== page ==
Loudoun County Atlasers,
Though we’re passed the peak of breeding, you can’t hang up your binoculars yet! There’s still time to document breeding evidence for our late nesters and find fledged young of many species (even those outside safe dates). You may also find species in post breeding dispersal along with early migrants, such as shorebirds and swallows. You’ll never know what birds are waiting to be discovered unless you go out and look!
1. Newly fledged Green Heron with 2 adults observed at the BRCES in Harpers Ferry 3. A rather early migrating Black-throated Blue Warbler was reported 2 weeks later.
2. Savannah Sparrow, an atlas Species of Special Interest, confirmed breeding in Waterford 4 (end of June, but close enough).
3. White Ibis, Great Egret, Solitary and Semipalmated Sandpipers, and Bald Eagle observed at the Dulles Wetlands in Leesburg 5.
4. Yellow-billed Cuckoos, Prairie Warblers feeding young, and a family of Orchard Orioles highlighted the Loudoun Wildlife-sponsored monthly walk at Banshee Reeks in Leesburg 5.
Top Ten List
If David Letterman can have a Top Ten List, so can we (thanks to our hard-working partners at Patuxent). Here are the top 10 species, ranked according to the number of atlas blocks reported in. Drumroll, please…
10. American Crow (70 of 72 blocks)
9. Eastern Towhee (70 of 72 blocks)
8. American Goldfinch (70 of 72 blocks)
7. Tufted Titmouse (70 of 72 blocks)
6. White-breasted Nuthatch (70 of 72 blocks
5. Northern Cardinal (71 of 72 blocks)
4. Carolina Wren (71 of 72 blocks)
3. Red-bellied Woodpecker (71 of 72 blocks)
2. Chipping Sparrow (71 of 72 blocks)
1. Carolina Chickadee (72 of 72 blocks)
Tips and Reminders
1. Our atlas is year round so please continue atlasing at least once a month throughout the fall and winter.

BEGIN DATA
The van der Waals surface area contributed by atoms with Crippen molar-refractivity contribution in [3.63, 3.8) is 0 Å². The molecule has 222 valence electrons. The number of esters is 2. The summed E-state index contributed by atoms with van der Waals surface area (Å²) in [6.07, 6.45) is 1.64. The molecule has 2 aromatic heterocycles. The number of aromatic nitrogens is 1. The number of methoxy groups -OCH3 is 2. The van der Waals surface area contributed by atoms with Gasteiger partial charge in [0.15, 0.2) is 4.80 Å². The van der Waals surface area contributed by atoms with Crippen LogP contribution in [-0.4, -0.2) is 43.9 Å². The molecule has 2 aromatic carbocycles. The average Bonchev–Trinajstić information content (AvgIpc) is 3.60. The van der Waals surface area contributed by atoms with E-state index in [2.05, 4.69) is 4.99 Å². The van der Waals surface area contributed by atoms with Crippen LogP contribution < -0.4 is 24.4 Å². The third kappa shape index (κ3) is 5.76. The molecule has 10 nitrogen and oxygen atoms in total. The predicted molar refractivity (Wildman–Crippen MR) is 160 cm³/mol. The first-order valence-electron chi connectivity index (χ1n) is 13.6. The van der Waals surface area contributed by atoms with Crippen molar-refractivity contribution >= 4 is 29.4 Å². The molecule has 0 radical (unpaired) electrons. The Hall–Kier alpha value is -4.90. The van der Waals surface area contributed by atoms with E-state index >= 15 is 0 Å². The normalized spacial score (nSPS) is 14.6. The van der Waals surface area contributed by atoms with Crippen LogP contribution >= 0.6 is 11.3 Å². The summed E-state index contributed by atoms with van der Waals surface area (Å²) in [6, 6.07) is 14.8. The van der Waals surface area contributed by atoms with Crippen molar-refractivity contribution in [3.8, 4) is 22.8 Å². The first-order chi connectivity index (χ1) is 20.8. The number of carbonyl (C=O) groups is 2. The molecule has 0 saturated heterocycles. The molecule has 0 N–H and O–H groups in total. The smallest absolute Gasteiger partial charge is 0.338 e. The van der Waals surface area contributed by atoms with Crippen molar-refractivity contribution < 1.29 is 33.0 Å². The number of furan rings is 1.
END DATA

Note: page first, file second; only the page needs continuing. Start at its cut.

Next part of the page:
2. Don’t assume the common birds have been reported and/or confirmed for a block. Often times, this is not the case and your sighting(s) will add valuable data if entered into the atlas database. Even if a species has already been reported for the block, repetition of data can help determine frequency and provide other useful information.
3. Consider selecting one birding spot to atlas every couple of weeks (ideally in an under-covered atlas block, see block status map on atlas website for details). One of our regional coordinators cleverly suggested that continuity from visit to visit by the same observer(s) may play a role to some extent in the number of breeding confirmations. Observers familiar with an area tend to know where to look for specific breeding birds and may observe/upgrade more breeding confirmations. Some food for thought!
78 enthusiastic atlasers have spent 4,280 hours in the field documenting 48,355 sightings. You have recorded 240 species, with 103 of these species having a confirmed nesting status. An updated block status map will be available on the atlas website this fall.
Loudoun County Bird Atlas Coordinator